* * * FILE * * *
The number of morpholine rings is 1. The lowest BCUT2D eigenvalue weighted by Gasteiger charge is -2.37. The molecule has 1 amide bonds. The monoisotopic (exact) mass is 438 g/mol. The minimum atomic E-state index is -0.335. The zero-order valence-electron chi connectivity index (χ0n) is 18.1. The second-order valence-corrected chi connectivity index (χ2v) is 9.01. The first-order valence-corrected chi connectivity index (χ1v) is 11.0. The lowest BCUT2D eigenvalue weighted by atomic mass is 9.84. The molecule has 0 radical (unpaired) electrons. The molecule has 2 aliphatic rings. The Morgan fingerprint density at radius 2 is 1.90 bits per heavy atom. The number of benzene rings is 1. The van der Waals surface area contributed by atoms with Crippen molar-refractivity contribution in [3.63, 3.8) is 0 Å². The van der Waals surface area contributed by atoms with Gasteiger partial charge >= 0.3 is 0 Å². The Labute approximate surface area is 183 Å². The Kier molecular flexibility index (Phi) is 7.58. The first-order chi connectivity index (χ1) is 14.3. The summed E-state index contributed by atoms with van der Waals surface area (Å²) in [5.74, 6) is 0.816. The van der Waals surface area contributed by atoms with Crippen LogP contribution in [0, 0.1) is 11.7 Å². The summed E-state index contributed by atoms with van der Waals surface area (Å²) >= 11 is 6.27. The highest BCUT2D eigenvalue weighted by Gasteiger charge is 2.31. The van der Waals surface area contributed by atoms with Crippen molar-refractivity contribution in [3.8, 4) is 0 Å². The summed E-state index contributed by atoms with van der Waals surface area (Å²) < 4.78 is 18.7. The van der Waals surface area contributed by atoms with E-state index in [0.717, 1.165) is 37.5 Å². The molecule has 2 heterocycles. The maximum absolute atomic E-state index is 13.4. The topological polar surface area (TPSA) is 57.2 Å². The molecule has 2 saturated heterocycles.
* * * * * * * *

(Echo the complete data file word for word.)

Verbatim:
The number of morpholine rings is 1. The lowest BCUT2D eigenvalue weighted by Gasteiger charge is -2.37. The molecule has 1 amide bonds. The monoisotopic (exact) mass is 438 g/mol. The minimum atomic E-state index is -0.335. The zero-order valence-electron chi connectivity index (χ0n) is 18.1. The second-order valence-corrected chi connectivity index (χ2v) is 9.01. The first-order valence-corrected chi connectivity index (χ1v) is 11.0. The lowest BCUT2D eigenvalue weighted by atomic mass is 9.84. The molecule has 0 radical (unpaired) electrons. The molecule has 2 aliphatic rings. The Morgan fingerprint density at radius 2 is 1.90 bits per heavy atom. The number of benzene rings is 1. The van der Waals surface area contributed by atoms with Crippen molar-refractivity contribution in [3.63, 3.8) is 0 Å². The van der Waals surface area contributed by atoms with Gasteiger partial charge >= 0.3 is 0 Å². The Labute approximate surface area is 183 Å². The Kier molecular flexibility index (Phi) is 7.58. The first-order chi connectivity index (χ1) is 14.3. The summed E-state index contributed by atoms with van der Waals surface area (Å²) in [5.74, 6) is 0.816. The van der Waals surface area contributed by atoms with Crippen LogP contribution in [0, 0.1) is 11.7 Å². The summed E-state index contributed by atoms with van der Waals surface area (Å²) >= 11 is 6.27. The highest BCUT2D eigenvalue weighted by Gasteiger charge is 2.31. The van der Waals surface area contributed by atoms with Crippen molar-refractivity contribution in [3.8, 4) is 0 Å². The summed E-state index contributed by atoms with van der Waals surface area (Å²) < 4.78 is 18.7. The van der Waals surface area contributed by atoms with E-state index in [0.717, 1.165) is 37.5 Å². The molecule has 2 heterocycles. The maximum absolute atomic E-state index is 13.4. The topological polar surface area (TPSA) is 57.2 Å². The molecule has 2 saturated heterocycles.